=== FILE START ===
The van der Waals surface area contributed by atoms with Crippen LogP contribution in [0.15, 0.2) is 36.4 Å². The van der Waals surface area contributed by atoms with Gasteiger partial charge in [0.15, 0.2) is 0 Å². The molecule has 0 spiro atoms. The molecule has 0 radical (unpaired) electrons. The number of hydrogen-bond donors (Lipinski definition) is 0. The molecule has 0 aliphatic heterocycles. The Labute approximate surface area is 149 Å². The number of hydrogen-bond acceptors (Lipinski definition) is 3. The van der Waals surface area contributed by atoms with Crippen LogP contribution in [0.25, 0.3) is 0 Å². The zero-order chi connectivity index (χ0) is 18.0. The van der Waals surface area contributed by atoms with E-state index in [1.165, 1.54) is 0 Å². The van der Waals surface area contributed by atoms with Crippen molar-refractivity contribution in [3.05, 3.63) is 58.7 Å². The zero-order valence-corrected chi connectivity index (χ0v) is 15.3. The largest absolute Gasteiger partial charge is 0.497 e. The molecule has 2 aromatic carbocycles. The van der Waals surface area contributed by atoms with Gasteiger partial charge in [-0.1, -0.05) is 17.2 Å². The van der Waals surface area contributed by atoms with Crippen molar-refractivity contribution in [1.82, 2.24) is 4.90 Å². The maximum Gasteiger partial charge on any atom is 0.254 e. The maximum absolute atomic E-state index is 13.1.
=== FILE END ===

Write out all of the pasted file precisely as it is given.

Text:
The van der Waals surface area contributed by atoms with Crippen LogP contribution in [0.15, 0.2) is 36.4 Å². The van der Waals surface area contributed by atoms with Gasteiger partial charge in [0.15, 0.2) is 0 Å². The molecule has 0 spiro atoms. The molecule has 0 radical (unpaired) electrons. The number of hydrogen-bond donors (Lipinski definition) is 0. The molecule has 0 aliphatic heterocycles. The Labute approximate surface area is 149 Å². The number of hydrogen-bond acceptors (Lipinski definition) is 3. The van der Waals surface area contributed by atoms with Crippen LogP contribution in [0.25, 0.3) is 0 Å². The zero-order chi connectivity index (χ0) is 18.0. The van der Waals surface area contributed by atoms with E-state index in [1.165, 1.54) is 0 Å². The van der Waals surface area contributed by atoms with Crippen molar-refractivity contribution in [3.05, 3.63) is 58.7 Å². The zero-order valence-corrected chi connectivity index (χ0v) is 15.3. The largest absolute Gasteiger partial charge is 0.497 e. The molecule has 2 aromatic carbocycles. The van der Waals surface area contributed by atoms with Gasteiger partial charge in [-0.1, -0.05) is 17.2 Å². The van der Waals surface area contributed by atoms with Crippen molar-refractivity contribution in [1.82, 2.24) is 4.90 Å². The maximum Gasteiger partial charge on any atom is 0.254 e. The maximum absolute atomic E-state index is 13.1.